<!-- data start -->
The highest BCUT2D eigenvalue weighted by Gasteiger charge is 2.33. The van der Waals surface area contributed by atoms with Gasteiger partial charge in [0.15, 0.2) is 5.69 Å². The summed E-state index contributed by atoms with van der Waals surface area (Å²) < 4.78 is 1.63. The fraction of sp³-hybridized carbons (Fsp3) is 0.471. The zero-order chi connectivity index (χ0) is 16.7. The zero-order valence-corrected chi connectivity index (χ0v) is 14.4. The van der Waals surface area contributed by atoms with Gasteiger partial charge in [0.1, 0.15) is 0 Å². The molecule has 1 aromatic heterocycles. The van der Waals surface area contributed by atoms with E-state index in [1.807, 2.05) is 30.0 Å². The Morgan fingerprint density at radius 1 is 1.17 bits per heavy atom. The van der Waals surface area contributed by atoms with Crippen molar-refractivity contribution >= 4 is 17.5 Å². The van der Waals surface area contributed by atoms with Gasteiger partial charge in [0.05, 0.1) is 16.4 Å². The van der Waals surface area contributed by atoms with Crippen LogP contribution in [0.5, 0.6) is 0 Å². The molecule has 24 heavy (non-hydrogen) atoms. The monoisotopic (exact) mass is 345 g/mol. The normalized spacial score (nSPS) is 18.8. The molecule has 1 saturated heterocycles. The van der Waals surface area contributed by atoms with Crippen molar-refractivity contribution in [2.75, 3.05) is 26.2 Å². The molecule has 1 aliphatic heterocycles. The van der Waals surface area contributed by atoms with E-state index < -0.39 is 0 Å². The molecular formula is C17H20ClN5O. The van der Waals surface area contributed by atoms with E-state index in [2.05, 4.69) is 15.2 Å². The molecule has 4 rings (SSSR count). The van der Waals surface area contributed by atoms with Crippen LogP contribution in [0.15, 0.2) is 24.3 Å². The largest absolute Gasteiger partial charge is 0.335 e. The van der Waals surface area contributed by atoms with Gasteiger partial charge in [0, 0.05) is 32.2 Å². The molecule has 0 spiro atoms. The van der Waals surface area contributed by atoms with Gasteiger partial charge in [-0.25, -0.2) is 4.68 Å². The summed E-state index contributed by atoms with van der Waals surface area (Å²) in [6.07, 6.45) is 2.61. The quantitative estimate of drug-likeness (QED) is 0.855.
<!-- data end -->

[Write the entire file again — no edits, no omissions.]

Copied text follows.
The highest BCUT2D eigenvalue weighted by Gasteiger charge is 2.33. The van der Waals surface area contributed by atoms with Gasteiger partial charge in [0.15, 0.2) is 5.69 Å². The summed E-state index contributed by atoms with van der Waals surface area (Å²) < 4.78 is 1.63. The fraction of sp³-hybridized carbons (Fsp3) is 0.471. The zero-order chi connectivity index (χ0) is 16.7. The zero-order valence-corrected chi connectivity index (χ0v) is 14.4. The van der Waals surface area contributed by atoms with Gasteiger partial charge in [0.1, 0.15) is 0 Å². The molecule has 1 aromatic heterocycles. The van der Waals surface area contributed by atoms with E-state index in [1.807, 2.05) is 30.0 Å². The Morgan fingerprint density at radius 1 is 1.17 bits per heavy atom. The van der Waals surface area contributed by atoms with Crippen molar-refractivity contribution >= 4 is 17.5 Å². The van der Waals surface area contributed by atoms with Gasteiger partial charge in [0.05, 0.1) is 16.4 Å². The van der Waals surface area contributed by atoms with Crippen LogP contribution in [0.5, 0.6) is 0 Å². The molecule has 24 heavy (non-hydrogen) atoms. The monoisotopic (exact) mass is 345 g/mol. The normalized spacial score (nSPS) is 18.8. The molecule has 1 saturated heterocycles. The van der Waals surface area contributed by atoms with Crippen molar-refractivity contribution in [2.75, 3.05) is 26.2 Å². The molecule has 1 aliphatic heterocycles. The van der Waals surface area contributed by atoms with E-state index < -0.39 is 0 Å². The molecular formula is C17H20ClN5O. The van der Waals surface area contributed by atoms with E-state index in [2.05, 4.69) is 15.2 Å². The molecule has 4 rings (SSSR count). The van der Waals surface area contributed by atoms with Crippen LogP contribution in [0.15, 0.2) is 24.3 Å². The largest absolute Gasteiger partial charge is 0.335 e. The van der Waals surface area contributed by atoms with Gasteiger partial charge in [0, 0.05) is 32.2 Å². The molecule has 0 spiro atoms. The van der Waals surface area contributed by atoms with Gasteiger partial charge in [-0.25, -0.2) is 4.68 Å². The summed E-state index contributed by atoms with van der Waals surface area (Å²) in [6.07, 6.45) is 2.61. The quantitative estimate of drug-likeness (QED) is 0.855.